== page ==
AUBURN — Jamie Belleau didn’t waste a second.
“I booked ice immediately,” Belleau said. “You can ask the rink administrator here, it took no time at all. You couldn’t have asked for a better situation.”
Belleau, the boys’ varsity ice hockey coach at Lewiston High School, stood with his arms folded. It was cold at Ingersoll Arena — unseasonably cold, given that it was 65 degrees and pouring rain on the outside.
But in the confines the rust-orange and silver building at Pettingill Park, it felt like January.
For the first time since anyone at the rink Friday could remember, there was a sheet of ice down in the Twin Cities.
And it’s about booked solid this summer.
“I’m pleased we booked our ice so quickly,” Belleau said. “I don’t think there’s anymore available.”
Belleau and winter high school coaches around the state are allowed to be with their athletes during a 10-week period over the summer. Friday marked the first of 10 weekly two-hour sessions for the Blue Devils.
“Summer programs we did before we had basically a structured game schedule, and we had to travel 25, 35 or 40 minutes one way to get to them,” Belleau said.
Now, thanks to the Auburn Recreation Department, Ingersoll has replaced common destinations like Kennebec Ice Arena in Hallowell, Falmouth Family Ice Center and Travis Roy Arena at North Yarmouth Academy for a number of local organizations.
“Every time during the summer months, many of us (from Lewiston/Auburn) would go to other rinks, we’d see half the people involved in those programs were from here,” rink administrator Mike Berube said. “We put two and two together and said, ‘You know what, I think it’s time to put something together to go year-round.”
That meant improvements, of course, to the rink and its infrastructure. Already slated for a cosmetic makeover with new boards and glass, renovations were altered to include new compressors and new insulation, necessary for days when the mercury outside pushes triple digits.
“The response has been overwhelming,” Berube said. “The people, the teams are happy they don’t have to travel as much. The economy is tight, so people are saving money by not having to go 30, 40, 50 or 60 miles to play hockey.”
Kennebec hasn’t been as hard hit as some other rinks this summer. According to rink manager K.C. Johnson at the Hallowell rink, there are the same number of teams playing there this year as there were last year.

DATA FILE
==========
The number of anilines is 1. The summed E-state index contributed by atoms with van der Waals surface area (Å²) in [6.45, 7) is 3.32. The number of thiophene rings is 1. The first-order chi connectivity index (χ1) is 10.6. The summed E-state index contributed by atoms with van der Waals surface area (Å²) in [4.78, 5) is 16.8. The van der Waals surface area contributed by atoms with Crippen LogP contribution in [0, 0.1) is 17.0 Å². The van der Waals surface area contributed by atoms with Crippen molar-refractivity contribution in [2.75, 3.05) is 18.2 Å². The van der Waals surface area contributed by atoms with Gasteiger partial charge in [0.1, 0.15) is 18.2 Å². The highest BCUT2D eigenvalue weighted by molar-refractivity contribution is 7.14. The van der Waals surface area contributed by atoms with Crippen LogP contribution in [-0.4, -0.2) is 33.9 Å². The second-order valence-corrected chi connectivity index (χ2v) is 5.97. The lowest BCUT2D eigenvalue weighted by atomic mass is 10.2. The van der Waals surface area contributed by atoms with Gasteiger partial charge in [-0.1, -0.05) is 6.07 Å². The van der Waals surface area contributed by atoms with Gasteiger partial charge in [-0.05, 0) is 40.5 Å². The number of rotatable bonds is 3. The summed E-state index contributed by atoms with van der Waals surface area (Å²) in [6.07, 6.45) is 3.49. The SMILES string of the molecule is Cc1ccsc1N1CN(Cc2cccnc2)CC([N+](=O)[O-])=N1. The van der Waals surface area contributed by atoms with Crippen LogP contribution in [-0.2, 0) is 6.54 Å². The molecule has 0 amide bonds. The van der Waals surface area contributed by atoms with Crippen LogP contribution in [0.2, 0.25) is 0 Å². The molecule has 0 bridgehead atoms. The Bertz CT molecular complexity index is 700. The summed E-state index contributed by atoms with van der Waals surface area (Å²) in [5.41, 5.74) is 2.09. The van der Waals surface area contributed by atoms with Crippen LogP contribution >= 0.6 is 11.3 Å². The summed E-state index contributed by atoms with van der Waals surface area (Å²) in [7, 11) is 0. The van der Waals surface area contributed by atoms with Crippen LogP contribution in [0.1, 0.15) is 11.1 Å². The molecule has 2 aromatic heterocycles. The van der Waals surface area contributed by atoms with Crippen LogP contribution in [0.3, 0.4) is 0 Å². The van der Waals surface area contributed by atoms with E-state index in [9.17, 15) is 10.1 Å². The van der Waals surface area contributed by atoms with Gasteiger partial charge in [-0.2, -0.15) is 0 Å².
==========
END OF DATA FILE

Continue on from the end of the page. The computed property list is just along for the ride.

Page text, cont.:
“We’ve regionalized a bit, but we haven’t seen a drop-off,” Johnson said.
Clinics have also noticed the Auburn rink. Pamphlets for several regional skating, shooting and goaltending clinics are in a case by the front door of the rink. Many now offer a summer stop in Auburn. One even had to post a sticky note in each pamphlet after finding out about the ice at Ingersoll after they’d already gone to print.
Hockey isn’t the only thing thriving this summer.
“We have men’s league, women’s league, youth hockey for girls and boys, public skating, shinny, you name it,” Berube said. “Our goal is to make this community-oriented, for everyone here in the area.”
The new schedule has also helped fringe businesses, particularly those located inside the rink, like the concession stand and the pro shop.
“People come in and they’re surprised we’re open,” said Scott Bussiere, who operates the rink’s concession stand. “It was slow a bit in March, April and May because all we had were clinics, but now that things have picked up with hockey, it’s picking up. I was worried maybe we’d have to spend too much, but it’s been good for the bottom line so far.”
As far as rink-wide expenditures, Berube said the jury is still out, since the whole idea is new. But, he said, so far, so good.
“We don’t know the whole dynamics of cost versus profit yet, because we haven’t gone through a whole summer yet,” Berube said. “But the response has been great and the involvement of the people has been good. It’s had a positive effect, and by bringing in the hockey, and by bringing in the business, it also helps the surrounding businesses, the hotels, the restaurants, the gas stations. It helps the whole community, not just Ingersoll Ice Arena.”
But, Berube figured, it had to start somewhere.
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Tyler Couture, 11, of Auburn, skates in shorts on the ice at Ingersoll Arena during public skating Sunday.  This is the first year the rink has been open in the summer.


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